Rape is used as a weapon of war. Cath Elliot thinks bishops and their churches ought to ponder that fact a little more deeply.
What the bishop and his church fail to understand is that forcing a woman to continue with a pregnancy against her will is a continuation of the violence against her. It doesn’t matter how much empathy and support is on offer, at the end of the day it is the woman, not the church, who is faced with the reality of an unwanted child…When they occur as part of an armed conflict, forced pregnancy and forced maternity are regarded as war crimes and are breaches of the Geneva convention.
But no matter – there’s always someone around to give them a nice soothing pat, so that’s all right then.
Why should Amnesty now leave its traditional focus and take up a position supporting abortion? It is not a hands-on welfare body dealing with cases on the ground. Those women who have suffered the horror and indignity of rape will not be short of pastoral care from a range of humanitarian groups.
So no problem about forcing them to carry and bear a child implanted in them by their attacker. They won’t be short of pastoral care, so that takes care of that.
Unborn children also have human rights. In a country like ours, in which almost 200,000 unborn growing children are killed every year, there should be a debate about abortion. It has to be and is a very serious moral issue, not just for Catholics.
There are no ‘unborn children’; there’s no such thing as an unborn child; mawkish language-manipulation is no substitute for argument. Notice the bluntness where it serves the purpose and the triple mawkish denialism where it suits that purpose – unborn growing children are killed. No; foetuses are aborted; not the same thing as killing growing children. If it’s such a serious moral issue, then address it seriously, not with tricks.
And it’s not all that serious anyway. It’s worked up, rather than serious. A serious moral issue is what happens to women and girls in DRC and Darfur, not what happens to foetuses. Get your priorities straight.
But with the Vatican’s example at hand, how can Catholics get their priorities straight?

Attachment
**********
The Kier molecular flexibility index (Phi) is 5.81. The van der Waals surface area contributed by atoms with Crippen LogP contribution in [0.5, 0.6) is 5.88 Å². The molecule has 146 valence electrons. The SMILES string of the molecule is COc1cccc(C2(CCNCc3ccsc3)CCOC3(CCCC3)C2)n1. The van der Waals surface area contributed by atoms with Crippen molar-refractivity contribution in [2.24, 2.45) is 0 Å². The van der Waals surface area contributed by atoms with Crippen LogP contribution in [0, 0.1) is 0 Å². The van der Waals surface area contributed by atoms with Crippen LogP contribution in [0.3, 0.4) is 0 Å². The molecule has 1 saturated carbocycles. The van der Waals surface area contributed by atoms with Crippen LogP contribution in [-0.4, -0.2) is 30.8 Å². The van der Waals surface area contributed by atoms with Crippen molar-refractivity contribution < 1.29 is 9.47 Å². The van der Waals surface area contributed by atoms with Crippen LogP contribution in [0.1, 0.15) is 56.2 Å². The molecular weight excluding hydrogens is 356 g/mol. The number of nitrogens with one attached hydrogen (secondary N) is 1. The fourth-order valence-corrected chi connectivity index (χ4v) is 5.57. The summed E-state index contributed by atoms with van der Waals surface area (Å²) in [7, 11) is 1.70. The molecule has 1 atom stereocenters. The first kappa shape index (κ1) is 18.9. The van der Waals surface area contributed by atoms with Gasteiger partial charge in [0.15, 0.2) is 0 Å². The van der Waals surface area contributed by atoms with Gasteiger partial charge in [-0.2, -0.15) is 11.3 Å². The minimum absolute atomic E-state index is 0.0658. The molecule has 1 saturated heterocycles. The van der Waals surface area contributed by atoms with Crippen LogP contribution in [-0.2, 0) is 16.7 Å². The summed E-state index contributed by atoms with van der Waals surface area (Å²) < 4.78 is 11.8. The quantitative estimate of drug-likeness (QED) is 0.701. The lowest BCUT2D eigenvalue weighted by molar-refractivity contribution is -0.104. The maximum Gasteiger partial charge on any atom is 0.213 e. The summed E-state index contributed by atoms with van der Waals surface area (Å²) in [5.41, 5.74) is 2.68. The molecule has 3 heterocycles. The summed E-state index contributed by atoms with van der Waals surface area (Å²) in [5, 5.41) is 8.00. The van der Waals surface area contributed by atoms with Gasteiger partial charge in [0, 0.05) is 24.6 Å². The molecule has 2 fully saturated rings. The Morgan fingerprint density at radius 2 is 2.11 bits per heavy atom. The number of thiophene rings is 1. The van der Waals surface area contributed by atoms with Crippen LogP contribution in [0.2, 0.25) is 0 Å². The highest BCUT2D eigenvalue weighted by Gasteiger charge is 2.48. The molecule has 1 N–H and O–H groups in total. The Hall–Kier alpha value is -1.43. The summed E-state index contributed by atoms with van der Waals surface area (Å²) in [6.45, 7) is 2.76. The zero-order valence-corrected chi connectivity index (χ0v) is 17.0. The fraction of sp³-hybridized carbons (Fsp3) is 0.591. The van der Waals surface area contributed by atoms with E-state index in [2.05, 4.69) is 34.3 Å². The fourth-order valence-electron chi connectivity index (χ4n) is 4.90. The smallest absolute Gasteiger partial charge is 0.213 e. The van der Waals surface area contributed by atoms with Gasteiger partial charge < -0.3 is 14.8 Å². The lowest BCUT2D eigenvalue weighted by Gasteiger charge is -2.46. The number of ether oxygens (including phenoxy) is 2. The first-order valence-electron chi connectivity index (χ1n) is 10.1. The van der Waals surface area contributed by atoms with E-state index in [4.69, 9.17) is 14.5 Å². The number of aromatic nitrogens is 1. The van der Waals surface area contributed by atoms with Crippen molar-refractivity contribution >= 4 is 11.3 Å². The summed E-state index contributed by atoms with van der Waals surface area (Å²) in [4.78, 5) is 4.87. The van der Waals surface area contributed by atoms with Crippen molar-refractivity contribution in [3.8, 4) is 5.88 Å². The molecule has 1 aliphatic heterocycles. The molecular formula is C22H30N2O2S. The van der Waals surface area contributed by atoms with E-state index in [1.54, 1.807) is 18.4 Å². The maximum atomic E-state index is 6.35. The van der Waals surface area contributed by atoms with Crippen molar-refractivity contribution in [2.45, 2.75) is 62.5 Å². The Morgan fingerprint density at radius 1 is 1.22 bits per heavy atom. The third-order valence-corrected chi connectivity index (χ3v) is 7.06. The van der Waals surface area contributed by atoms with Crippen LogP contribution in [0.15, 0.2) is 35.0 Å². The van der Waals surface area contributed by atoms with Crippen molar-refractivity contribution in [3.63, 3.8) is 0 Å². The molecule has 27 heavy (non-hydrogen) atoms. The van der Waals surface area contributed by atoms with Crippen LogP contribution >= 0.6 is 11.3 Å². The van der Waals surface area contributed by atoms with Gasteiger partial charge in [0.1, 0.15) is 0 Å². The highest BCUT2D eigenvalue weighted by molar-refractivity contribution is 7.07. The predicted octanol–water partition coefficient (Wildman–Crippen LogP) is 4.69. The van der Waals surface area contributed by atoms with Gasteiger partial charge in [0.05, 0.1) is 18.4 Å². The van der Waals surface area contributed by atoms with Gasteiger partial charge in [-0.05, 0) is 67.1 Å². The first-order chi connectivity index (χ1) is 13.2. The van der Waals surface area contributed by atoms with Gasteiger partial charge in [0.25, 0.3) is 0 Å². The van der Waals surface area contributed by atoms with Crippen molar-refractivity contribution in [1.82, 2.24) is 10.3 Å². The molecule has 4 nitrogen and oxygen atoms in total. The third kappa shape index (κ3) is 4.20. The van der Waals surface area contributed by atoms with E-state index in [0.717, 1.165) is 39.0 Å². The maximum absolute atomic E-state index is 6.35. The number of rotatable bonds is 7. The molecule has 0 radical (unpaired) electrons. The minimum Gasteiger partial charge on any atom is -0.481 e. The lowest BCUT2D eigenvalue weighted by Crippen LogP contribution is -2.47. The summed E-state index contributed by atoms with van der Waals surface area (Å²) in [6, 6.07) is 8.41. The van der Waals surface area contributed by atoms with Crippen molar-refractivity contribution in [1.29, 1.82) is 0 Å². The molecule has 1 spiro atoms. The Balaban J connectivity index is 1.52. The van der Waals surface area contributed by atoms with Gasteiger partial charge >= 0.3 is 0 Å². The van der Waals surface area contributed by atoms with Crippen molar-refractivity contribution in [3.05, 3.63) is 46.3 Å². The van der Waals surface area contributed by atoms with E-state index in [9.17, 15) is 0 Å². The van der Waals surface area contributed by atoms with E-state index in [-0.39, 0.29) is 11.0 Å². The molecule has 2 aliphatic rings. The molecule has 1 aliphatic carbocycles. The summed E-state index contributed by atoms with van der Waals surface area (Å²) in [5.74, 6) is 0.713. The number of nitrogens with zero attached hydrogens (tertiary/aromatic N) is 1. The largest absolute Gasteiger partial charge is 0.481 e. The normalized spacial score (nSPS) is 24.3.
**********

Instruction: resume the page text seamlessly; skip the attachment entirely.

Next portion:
The gravity of the problem comes from the fact that in certain cases, perhaps in quite a considerable number of cases, by denying abortion one endangers important values to which it is normal to attach great value, and which may sometimes even seem to have priority. We do not deny these very great difficulties. It may be a serious question of health, sometimes of life or death, for the mother…We proclaim only that none of these reasons can ever objectively confer the right to dispose of another’s life, even when that life is only beginning.
Even if it’s a question of life or death for the mother. She has no right to choose her own life over that of an embryo or a foetus. Furthermore –
The movement for the emancipation of women, insofar as it seeks essentially to free them from all unjust discrimination, is on perfectly sound ground…But one cannot change nature. Nor can one exempt women, any more than men, from what nature demands of them.
Really? What if nature demands of them that they get infected by a virus or a bacterium, and die? Can one not exempt women, or men, from that demand? Do all Catholics abstain from all medical treatment? What if nature demands of them that they be cold because it’s cold, or wet because it’s raining, or hungry because there’s no food nearby? In other words what a stupid smug selective sonorous bit of claptrap. Tell that to the women in the Democratic Republic of Congo gang-raped by a bunch of soldiers – tell them that’s nature’s demand and that no one can exempt them from it. Then go empty the Vatican’s bank account to fund hospitals in DRC to repair all the fistulas that leave the women incontinent and stinking and shunned by their families and friends.